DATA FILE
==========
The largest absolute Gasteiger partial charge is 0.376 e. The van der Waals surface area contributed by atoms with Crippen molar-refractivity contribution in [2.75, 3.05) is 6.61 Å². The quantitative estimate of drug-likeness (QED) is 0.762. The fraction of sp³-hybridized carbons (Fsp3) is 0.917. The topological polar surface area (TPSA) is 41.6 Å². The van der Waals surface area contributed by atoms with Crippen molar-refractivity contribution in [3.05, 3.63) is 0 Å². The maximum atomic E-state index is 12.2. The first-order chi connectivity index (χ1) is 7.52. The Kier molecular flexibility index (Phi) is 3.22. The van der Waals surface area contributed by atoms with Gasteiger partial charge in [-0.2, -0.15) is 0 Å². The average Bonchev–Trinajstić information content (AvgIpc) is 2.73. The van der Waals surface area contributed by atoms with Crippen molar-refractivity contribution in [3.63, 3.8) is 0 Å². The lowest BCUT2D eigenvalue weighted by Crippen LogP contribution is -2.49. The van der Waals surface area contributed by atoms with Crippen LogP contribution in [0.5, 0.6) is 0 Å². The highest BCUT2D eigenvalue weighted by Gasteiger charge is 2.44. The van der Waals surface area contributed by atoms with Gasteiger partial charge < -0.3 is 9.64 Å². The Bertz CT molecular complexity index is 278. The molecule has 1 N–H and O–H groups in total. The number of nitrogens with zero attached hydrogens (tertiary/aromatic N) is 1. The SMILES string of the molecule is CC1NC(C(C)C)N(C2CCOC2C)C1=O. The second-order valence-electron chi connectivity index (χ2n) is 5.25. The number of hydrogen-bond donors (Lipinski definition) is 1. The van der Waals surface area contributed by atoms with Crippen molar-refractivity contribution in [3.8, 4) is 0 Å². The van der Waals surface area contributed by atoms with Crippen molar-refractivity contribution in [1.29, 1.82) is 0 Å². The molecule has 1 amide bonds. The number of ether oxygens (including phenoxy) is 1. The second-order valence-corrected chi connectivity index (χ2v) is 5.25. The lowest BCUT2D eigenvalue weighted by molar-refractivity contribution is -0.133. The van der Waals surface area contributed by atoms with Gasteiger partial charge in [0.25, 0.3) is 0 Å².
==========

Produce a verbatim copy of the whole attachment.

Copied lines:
The largest absolute Gasteiger partial charge is 0.376 e. The van der Waals surface area contributed by atoms with Crippen molar-refractivity contribution in [2.75, 3.05) is 6.61 Å². The quantitative estimate of drug-likeness (QED) is 0.762. The fraction of sp³-hybridized carbons (Fsp3) is 0.917. The topological polar surface area (TPSA) is 41.6 Å². The van der Waals surface area contributed by atoms with Crippen molar-refractivity contribution in [3.05, 3.63) is 0 Å². The maximum atomic E-state index is 12.2. The first-order chi connectivity index (χ1) is 7.52. The Kier molecular flexibility index (Phi) is 3.22. The van der Waals surface area contributed by atoms with Gasteiger partial charge in [-0.2, -0.15) is 0 Å². The average Bonchev–Trinajstić information content (AvgIpc) is 2.73. The van der Waals surface area contributed by atoms with Crippen molar-refractivity contribution in [3.63, 3.8) is 0 Å². The lowest BCUT2D eigenvalue weighted by Crippen LogP contribution is -2.49. The van der Waals surface area contributed by atoms with Crippen LogP contribution in [0.5, 0.6) is 0 Å². The highest BCUT2D eigenvalue weighted by Gasteiger charge is 2.44. The van der Waals surface area contributed by atoms with Gasteiger partial charge < -0.3 is 9.64 Å². The Bertz CT molecular complexity index is 278. The molecule has 1 N–H and O–H groups in total. The number of nitrogens with zero attached hydrogens (tertiary/aromatic N) is 1. The SMILES string of the molecule is CC1NC(C(C)C)N(C2CCOC2C)C1=O. The second-order valence-electron chi connectivity index (χ2n) is 5.25. The number of hydrogen-bond donors (Lipinski definition) is 1. The van der Waals surface area contributed by atoms with Crippen molar-refractivity contribution in [3.8, 4) is 0 Å². The van der Waals surface area contributed by atoms with Crippen molar-refractivity contribution in [1.29, 1.82) is 0 Å². The molecule has 1 amide bonds. The number of ether oxygens (including phenoxy) is 1. The second-order valence-corrected chi connectivity index (χ2v) is 5.25. The lowest BCUT2D eigenvalue weighted by molar-refractivity contribution is -0.133. The van der Waals surface area contributed by atoms with Gasteiger partial charge in [0.25, 0.3) is 0 Å².